Over 250 CCS/Combo Chargers In Europe

JUL 31 2014 BY MARK KANE 13

ABB Terra 53 C

ABB Terra 53 C

The CCS/Combo fast charging infrastructure is growing in Europe (or rather some countries) at a rather rapid rate.

Since our last report a few weeks ago, the number of chargers increased by 25% from more than 200 to 262 as of July 31!

One drawback is that only 157 of them are open 24/7.

There are many new open stations in Norway and the UK, however CCS/Combo is going nowhere in eastern/southern Europe.

If pace does not slow down, the 500 mark should fall by the end of the year.

To see direct locations please visit CCS Charge Map – Europe

Categories: Charging

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13 Comments on "Over 250 CCS/Combo Chargers In Europe"

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“One drawback is that only 157 of them are open 24/7.”

There might be more that are open 24/7, unfortunately the source data does not always include that, and it’s only marked as 24/7 on the map if the data confirms it.

I think the pace is even much faster, I zoomed in on the map and identified at least 3 chargers in Germany that I know of, which are all not on this map.

Also the map shows no CCS chargers in France. I heard from an EV-friend that there are at least 15 installed in France already.

Do you know any sites that list those stations? The CCS-Map works by indexing known data sources. The source are mostly stuff I found by reading InsideEVs or submitted by users of the site. If I have a data source then I will gladly add them to the map.

Hi, your map/list is great. You could add Ccs stations operated by Volkswagen and some (few) of their dealers.
They are shown in volkswagen.de/e-mobility


How come the USA can’t install fast-chargers at that pace?!?!?

Do you really want an honest answer to that? 😉

I recently read an article in a popular magazine of a german car-club (ADAC) about CCS-Stations along the Autobahn A9.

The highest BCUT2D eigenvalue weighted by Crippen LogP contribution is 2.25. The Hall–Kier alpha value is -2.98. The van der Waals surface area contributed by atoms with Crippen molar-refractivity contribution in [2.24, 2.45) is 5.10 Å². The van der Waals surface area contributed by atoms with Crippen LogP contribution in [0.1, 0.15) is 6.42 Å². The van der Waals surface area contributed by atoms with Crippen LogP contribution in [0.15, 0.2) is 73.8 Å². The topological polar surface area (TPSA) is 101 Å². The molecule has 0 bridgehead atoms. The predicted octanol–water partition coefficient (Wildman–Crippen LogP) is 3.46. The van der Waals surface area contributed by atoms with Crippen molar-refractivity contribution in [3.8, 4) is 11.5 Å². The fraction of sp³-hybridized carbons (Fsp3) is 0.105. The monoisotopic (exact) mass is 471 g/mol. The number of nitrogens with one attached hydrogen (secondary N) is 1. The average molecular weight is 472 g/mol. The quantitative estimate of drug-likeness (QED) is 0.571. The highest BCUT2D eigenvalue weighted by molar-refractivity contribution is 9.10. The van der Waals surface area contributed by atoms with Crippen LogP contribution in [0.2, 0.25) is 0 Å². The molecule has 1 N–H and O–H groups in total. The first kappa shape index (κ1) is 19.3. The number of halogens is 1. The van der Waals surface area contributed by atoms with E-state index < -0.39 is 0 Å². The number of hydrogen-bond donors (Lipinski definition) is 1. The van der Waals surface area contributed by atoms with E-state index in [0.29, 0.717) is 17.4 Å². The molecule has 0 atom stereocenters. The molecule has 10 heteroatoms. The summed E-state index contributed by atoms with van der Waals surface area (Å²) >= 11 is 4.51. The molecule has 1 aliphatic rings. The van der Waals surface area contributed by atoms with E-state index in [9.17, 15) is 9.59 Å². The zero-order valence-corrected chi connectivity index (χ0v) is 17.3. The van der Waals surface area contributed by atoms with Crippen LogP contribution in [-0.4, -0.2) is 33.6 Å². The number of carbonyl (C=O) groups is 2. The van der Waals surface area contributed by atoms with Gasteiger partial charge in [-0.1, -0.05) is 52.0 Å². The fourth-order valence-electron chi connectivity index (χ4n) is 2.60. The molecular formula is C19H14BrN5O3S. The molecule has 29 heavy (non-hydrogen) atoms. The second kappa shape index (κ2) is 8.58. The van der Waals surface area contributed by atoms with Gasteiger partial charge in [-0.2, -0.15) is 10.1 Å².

They said they paid using a smartphone and got charged 9€ (~12.60$) for charging up their e-golf!

In case they were right, these stations are just useless..

Why are the stations useless? It appears you’re describing an entirely normal charging experience.

If they had to fill up the equivalent sized petrol car, how much would that cost?

I agree. Running DC fast charging stations is quite expensive at the moment and we can’t expect anyone to do this for free. If they do (like Ecotricity in the UK for example) then that’s great, but I rather have pay-for DC charging than none at all.

The electricity price at home can be up to €0,3/kWh in Germany. That would be €6 to charge it up at home. Then €9 to charge it on the road does seem like a pretty fair price.

Good stuff… do we know if these chargers are CCS only or if they include other charging standards as well?

My opinion, it makes no sense to install mono standard stations unless they are for captive fleet and dealerships.


By clicking on each pin you can see if a L2 and/or CHAdeMO is present at the location. The goal of this site is to show an overview of hopefully all CCS stations. Since many CHAdeMO chargers have been online longer it seems they are easier to find through other sources.

If there is however a big need for a similar map for CHAdeMO I could probably build that one too.

From looking through all the data my general impression is that most non-dealership public chargers are in fact multi-standard (most seem to use devices providing 50kW CHAdeMO, 50kW CCS and 43kW AC).